Philippines – Closing the Loop between Sanitation and Food Security

Closing the Loop between Sanitation and Food Security for the ´Base of the Pyramid´

June 9, 2011 – If consumers in the advanced Western economies have a hard time swallowing the idea of drinking water recycled from sewage, that may be nothing compared with what those in the Philippines have to go through when they consider eating foods raised from fertilizer recycled from human wastes.

But that´s exactly what a local foundation based in the boondocks of Mindanao has been advocating, and is now actively looking for “technology off-takers” who are willing to partner with them to literally ´close the loop´ by recycling human wastes as fertilizers for agricultural use in food production.

“There are more than 20 million Filipinos suffering the indignities and health hazards of not having access to proper sanitation,” said Dan Lapid, president/executive director of the  Center for Advanced Philippine Studies.

Water, Agroforestry, Nutrition and Development (WAND) Foundation, a local NGO that promotes social development via ecological sanitation (EcoSan), aims to close the gap in the country´s Millennium Development Goals (MDGs), particularly in the proportion of the population using an improved sanitation facility.

Dr. Elmer Sayre, in-house consultant, said WAND´s project aims to address the sanitation needs of the “base of the pyramid” (BoP): households too poor to buy their own toilets, those in remote areas not reached by government services, those with inadequate or no access to clean potable water, and those in conflict and/or disaster-hit areas.

National Economic and Development Authority (NEDA) Region 10 statistics show a slow uptake in this regard especially in the rural areas where the proportion of the population using improved sanitation facilities over the last decade hardly approached the target reduction of 50 percent from 2000 (59%) to 2008 (69%).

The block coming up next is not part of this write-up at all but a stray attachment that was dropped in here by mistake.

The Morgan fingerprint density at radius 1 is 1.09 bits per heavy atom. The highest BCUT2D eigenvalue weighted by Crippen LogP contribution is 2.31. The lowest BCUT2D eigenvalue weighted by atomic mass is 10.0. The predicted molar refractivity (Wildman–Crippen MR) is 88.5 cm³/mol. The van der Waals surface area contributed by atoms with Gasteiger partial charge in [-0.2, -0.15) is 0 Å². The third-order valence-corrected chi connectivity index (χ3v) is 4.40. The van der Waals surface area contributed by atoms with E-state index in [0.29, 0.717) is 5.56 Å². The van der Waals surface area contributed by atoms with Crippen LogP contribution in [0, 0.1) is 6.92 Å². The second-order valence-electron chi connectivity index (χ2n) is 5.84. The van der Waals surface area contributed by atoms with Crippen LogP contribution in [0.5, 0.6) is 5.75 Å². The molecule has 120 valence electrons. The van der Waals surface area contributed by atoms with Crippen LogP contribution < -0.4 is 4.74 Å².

“EcoSan promotes the safe reuse of human urine and feces as fertilizer, a key feature in sustainable sanitation. If distributed widely and used adequately, it can greatly advance our efforts in trying to meet our MDG target for sanitation by 2015.”

Present sanitation systems based on the flush-pour toilet as the main technology operate on the premise that human wastes are better off disposed. But it is not effective in areas where there is no water or where septage is difficult to build as in slums or flooded zones.

In contrast, EcoSan has addressed sanitation issues in a sustainable manner by using dry or waterless toilets and recycling and reusing nutrients in human wastes in a hygienic way rather than disposing them where they can contaminate groundwater aquifers, rivers and seas, he noted.

Mr. Sayre´s passion for EcoSan started in 2007 when the concept of “closing the loop” was first introduced to him by the Mr. Peter Wychodil of the German Doctors for Developing Countries. Through this link, he gained more knowledge from Ms. Ulrike Lipkow, GTZ adviser to an ecosan project in the Visayas and Dr. Robert Holmer of the Peri-Urban Vegetable project in Cagayan de Oro City.

In 2008, WAND built some 17 double-vault ecosan toilets with fund support from the German Doctors for Developing Countries. Most of these were located in elementary schools in the Misamis Oriental towns of Initao, Libertad and Manticao.

But the P28, 000 cost of the double vault model proved too expensive for its target users. In 2009, Mr. Sayre won a research grant from the Science and Technology Innovations for the Base of the Pyramid in Southeast Asia (iBoP-Asia) to explore alternatives to the double-vault model.

Today, four EcoSan models are now available ranging from the “hanging” ecosan toilet for coastal communities; lightweight, mobile arborloo toilets for mountain areas; single-vault ecosan toilets suitable for households and deployment during conflicts or calamities; and urinals or EcoPees.

Source

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